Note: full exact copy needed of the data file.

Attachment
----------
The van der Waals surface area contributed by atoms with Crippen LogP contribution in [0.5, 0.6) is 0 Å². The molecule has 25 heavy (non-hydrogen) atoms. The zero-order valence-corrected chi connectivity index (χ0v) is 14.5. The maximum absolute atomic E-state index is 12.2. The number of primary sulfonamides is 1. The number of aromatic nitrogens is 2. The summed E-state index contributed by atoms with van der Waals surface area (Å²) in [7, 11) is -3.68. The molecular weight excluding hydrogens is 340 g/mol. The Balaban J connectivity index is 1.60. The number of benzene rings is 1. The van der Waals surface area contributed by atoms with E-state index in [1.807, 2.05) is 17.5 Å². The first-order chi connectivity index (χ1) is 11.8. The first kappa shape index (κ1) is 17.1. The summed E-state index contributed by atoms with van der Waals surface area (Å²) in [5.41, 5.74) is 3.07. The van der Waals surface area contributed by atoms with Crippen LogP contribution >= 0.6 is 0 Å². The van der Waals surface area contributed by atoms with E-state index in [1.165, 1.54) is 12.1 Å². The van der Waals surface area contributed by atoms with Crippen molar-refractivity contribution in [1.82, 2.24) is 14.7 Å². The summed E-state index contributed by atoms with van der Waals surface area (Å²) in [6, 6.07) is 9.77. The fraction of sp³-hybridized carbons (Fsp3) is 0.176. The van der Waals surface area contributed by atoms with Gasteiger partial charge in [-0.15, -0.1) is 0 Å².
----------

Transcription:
The van der Waals surface area contributed by atoms with Crippen LogP contribution in [0.5, 0.6) is 0 Å². The molecule has 25 heavy (non-hydrogen) atoms. The zero-order valence-corrected chi connectivity index (χ0v) is 14.5. The maximum absolute atomic E-state index is 12.2. The number of primary sulfonamides is 1. The number of aromatic nitrogens is 2. The summed E-state index contributed by atoms with van der Waals surface area (Å²) in [7, 11) is -3.68. The molecular weight excluding hydrogens is 340 g/mol. The Balaban J connectivity index is 1.60. The number of benzene rings is 1. The van der Waals surface area contributed by atoms with E-state index in [1.807, 2.05) is 17.5 Å². The first-order chi connectivity index (χ1) is 11.8. The first kappa shape index (κ1) is 17.1. The summed E-state index contributed by atoms with van der Waals surface area (Å²) in [5.41, 5.74) is 3.07. The van der Waals surface area contributed by atoms with Crippen LogP contribution >= 0.6 is 0 Å². The van der Waals surface area contributed by atoms with E-state index in [1.165, 1.54) is 12.1 Å². The van der Waals surface area contributed by atoms with Crippen molar-refractivity contribution in [1.82, 2.24) is 14.7 Å². The summed E-state index contributed by atoms with van der Waals surface area (Å²) in [6, 6.07) is 9.77. The fraction of sp³-hybridized carbons (Fsp3) is 0.176. The van der Waals surface area contributed by atoms with Gasteiger partial charge in [-0.15, -0.1) is 0 Å².